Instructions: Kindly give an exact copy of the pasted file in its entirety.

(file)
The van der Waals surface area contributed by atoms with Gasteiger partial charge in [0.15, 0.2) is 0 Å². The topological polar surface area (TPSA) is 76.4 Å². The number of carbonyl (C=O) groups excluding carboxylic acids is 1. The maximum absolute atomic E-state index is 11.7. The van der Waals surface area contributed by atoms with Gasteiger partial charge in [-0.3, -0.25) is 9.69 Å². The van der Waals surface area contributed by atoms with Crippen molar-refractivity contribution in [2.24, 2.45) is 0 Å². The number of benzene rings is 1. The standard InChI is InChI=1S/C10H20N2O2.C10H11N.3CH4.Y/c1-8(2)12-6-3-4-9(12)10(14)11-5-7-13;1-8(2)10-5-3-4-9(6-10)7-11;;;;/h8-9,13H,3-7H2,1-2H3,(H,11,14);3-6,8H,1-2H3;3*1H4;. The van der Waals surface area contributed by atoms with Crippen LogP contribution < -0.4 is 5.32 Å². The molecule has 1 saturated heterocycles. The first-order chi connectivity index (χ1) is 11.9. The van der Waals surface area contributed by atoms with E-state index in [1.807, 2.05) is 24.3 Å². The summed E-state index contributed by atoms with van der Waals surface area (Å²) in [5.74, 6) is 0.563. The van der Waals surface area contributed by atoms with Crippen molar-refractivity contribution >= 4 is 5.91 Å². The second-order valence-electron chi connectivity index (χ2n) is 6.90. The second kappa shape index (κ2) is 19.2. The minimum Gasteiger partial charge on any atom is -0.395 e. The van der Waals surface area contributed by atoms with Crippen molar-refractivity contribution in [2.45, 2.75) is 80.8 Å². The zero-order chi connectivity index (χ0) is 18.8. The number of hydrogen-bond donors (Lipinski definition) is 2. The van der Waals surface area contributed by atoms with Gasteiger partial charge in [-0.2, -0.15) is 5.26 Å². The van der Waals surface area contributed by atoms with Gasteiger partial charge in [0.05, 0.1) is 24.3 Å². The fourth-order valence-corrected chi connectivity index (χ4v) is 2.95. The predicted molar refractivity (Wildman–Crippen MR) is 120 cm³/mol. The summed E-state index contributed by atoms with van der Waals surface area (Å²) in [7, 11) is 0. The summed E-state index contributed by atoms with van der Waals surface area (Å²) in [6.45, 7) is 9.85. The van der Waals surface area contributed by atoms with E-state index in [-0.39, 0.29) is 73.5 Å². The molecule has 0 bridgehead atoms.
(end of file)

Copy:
The van der Waals surface area contributed by atoms with Gasteiger partial charge in [0.15, 0.2) is 0 Å². The topological polar surface area (TPSA) is 76.4 Å². The number of carbonyl (C=O) groups excluding carboxylic acids is 1. The maximum absolute atomic E-state index is 11.7. The van der Waals surface area contributed by atoms with Gasteiger partial charge in [-0.3, -0.25) is 9.69 Å². The van der Waals surface area contributed by atoms with Crippen molar-refractivity contribution in [2.24, 2.45) is 0 Å². The number of benzene rings is 1. The standard InChI is InChI=1S/C10H20N2O2.C10H11N.3CH4.Y/c1-8(2)12-6-3-4-9(12)10(14)11-5-7-13;1-8(2)10-5-3-4-9(6-10)7-11;;;;/h8-9,13H,3-7H2,1-2H3,(H,11,14);3-6,8H,1-2H3;3*1H4;. The van der Waals surface area contributed by atoms with Crippen LogP contribution < -0.4 is 5.32 Å². The molecule has 1 saturated heterocycles. The first-order chi connectivity index (χ1) is 11.9. The van der Waals surface area contributed by atoms with E-state index in [1.807, 2.05) is 24.3 Å². The summed E-state index contributed by atoms with van der Waals surface area (Å²) in [5.74, 6) is 0.563. The van der Waals surface area contributed by atoms with Crippen molar-refractivity contribution >= 4 is 5.91 Å². The second-order valence-electron chi connectivity index (χ2n) is 6.90. The second kappa shape index (κ2) is 19.2. The minimum Gasteiger partial charge on any atom is -0.395 e. The van der Waals surface area contributed by atoms with Crippen molar-refractivity contribution in [2.45, 2.75) is 80.8 Å². The zero-order chi connectivity index (χ0) is 18.8. The number of hydrogen-bond donors (Lipinski definition) is 2. The van der Waals surface area contributed by atoms with Gasteiger partial charge in [-0.2, -0.15) is 5.26 Å². The van der Waals surface area contributed by atoms with Gasteiger partial charge in [0.05, 0.1) is 24.3 Å². The fourth-order valence-corrected chi connectivity index (χ4v) is 2.95. The predicted molar refractivity (Wildman–Crippen MR) is 120 cm³/mol. The summed E-state index contributed by atoms with van der Waals surface area (Å²) in [7, 11) is 0. The summed E-state index contributed by atoms with van der Waals surface area (Å²) in [6.45, 7) is 9.85. The van der Waals surface area contributed by atoms with E-state index in [-0.39, 0.29) is 73.5 Å². The molecule has 0 bridgehead atoms.